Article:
Review of the Equality Act

Back to all Motions

Conference
2022 National Delegate Conference
Date
22 February 2022
Decision
Carried

Conference notes that the Equality Act 2010 has now been in place for over ten years and despite both the House of Lords and the United Nations stating that it fails disabled people there are still no plans for a review. The government’s recent Disability Strategy, published on 31 July last year, is a very thin document made up of re-heated promises and very little additional funding. Even worse, as far as Disabled Members are concerned, it does not include a commitment to updating the Equality Act.

Unsurprisingly, the government’s Disability Strategy has now been found to be illegal and based on an illegal consultation.

As one of the founder members of the coalition which has developed it, UNISON believes the new Disability and Employment Charter should replace the government’s discredited disability strategy and be the basis for our campaigning.

Since the Equality Act’s implementation the world has changed significantly with Covid-19 being just one major event that has impacted on the lives of our Disabled Members.

Since Brexit, equality legislation that came from the European Union has been transferred into domestic law but there is no guarantee that this won’t be repealed as the government review their position EU law.

Some sections of the Equality Act such as dual discrimination have never made it onto the statute books leaving some Disabled Members at increased risk of discrimination. A 2021 government response to a consultation on sexual harassment in the workplace mentioned looking at protections against third party harassment in the workplace by customers, contractors and members of the public for example, but no concrete steps have been taken and it seems unlikely this will happen any time soon. In the same consultation response, the government rejected calls to reintroduce the repealed power of Employment Tribunals to make broader recommendations such as requiring an employer to make reasonable adjustments.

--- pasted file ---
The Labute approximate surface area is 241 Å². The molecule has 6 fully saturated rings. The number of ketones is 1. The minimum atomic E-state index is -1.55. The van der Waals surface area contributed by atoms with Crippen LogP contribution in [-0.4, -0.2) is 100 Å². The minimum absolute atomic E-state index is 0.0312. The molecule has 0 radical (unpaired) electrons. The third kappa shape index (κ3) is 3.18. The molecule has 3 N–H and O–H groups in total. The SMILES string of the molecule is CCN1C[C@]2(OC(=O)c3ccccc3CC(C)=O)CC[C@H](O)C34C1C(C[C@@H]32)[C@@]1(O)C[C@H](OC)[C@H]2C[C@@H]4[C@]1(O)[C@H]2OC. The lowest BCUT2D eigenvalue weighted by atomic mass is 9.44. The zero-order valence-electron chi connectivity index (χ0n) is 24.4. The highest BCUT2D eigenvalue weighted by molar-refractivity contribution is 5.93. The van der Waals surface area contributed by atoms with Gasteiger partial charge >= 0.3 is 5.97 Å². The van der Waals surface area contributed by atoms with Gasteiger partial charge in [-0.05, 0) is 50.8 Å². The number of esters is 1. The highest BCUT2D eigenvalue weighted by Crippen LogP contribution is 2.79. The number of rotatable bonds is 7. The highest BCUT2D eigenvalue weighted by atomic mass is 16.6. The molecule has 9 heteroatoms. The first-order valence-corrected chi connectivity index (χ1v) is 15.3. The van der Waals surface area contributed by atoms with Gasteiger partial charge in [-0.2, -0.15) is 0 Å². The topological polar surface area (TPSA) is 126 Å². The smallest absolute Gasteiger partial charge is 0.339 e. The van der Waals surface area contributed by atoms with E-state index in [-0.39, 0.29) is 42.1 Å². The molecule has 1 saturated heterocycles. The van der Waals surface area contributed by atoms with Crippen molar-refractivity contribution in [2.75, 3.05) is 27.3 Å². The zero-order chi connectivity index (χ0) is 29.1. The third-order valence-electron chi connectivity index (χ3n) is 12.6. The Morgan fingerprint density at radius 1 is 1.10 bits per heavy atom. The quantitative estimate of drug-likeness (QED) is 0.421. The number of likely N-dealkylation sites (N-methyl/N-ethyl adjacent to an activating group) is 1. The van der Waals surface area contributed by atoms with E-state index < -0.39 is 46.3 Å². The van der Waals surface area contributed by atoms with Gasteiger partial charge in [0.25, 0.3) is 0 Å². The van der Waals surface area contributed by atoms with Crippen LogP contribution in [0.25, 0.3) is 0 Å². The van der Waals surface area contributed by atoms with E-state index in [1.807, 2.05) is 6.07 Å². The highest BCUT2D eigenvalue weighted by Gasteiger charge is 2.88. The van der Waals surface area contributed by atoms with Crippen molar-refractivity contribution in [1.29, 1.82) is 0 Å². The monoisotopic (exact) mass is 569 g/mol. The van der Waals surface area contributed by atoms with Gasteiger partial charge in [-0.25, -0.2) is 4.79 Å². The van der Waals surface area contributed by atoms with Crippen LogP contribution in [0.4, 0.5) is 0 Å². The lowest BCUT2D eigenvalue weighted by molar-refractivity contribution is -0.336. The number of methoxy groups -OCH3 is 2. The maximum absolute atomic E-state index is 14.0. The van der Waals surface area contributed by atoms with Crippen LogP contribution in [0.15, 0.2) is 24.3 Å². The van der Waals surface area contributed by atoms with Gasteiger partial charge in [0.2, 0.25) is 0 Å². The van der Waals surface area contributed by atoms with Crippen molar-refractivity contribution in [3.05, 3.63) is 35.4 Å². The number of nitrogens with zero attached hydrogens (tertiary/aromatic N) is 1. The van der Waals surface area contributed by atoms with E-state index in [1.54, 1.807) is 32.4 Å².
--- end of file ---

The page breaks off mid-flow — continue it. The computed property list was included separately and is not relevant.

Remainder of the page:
Other groups, such as carers, still have no legal rights or protection against discrimination under the Equality Act except in relation to discrimination by association.

Conference calls on National Executive Council to work with the National Disabled Members Committee and Labour Link to:

1)Campaign for a full independent review of the Equality Act 2010 which involves meaningful consultation with disabled people and considers whether there are other groups, such as carers, who need to be offered additional protection;

2)Lobby for the parts of the Equality Bill that were never implemented to be revisited, reviewed and brought into law;

3)Support the TUC campaign to fully implement all Equality Act provisions including the socio-economic duty, dual and multiple discrimination and the publication of impact assessments;

4)Campaign for the introduction of protection against third party harassment in the workplace as a matter of urgency;

5)Campaign for the Disability and Employment Charter to be recognised as the starting point for radically improving the government’s Disability Strategy, which should be based on robust consultation with disabled people and should include improved support for disabled people to enforce their rights, including the right to reasonable adjustments, provided by the Equality Act.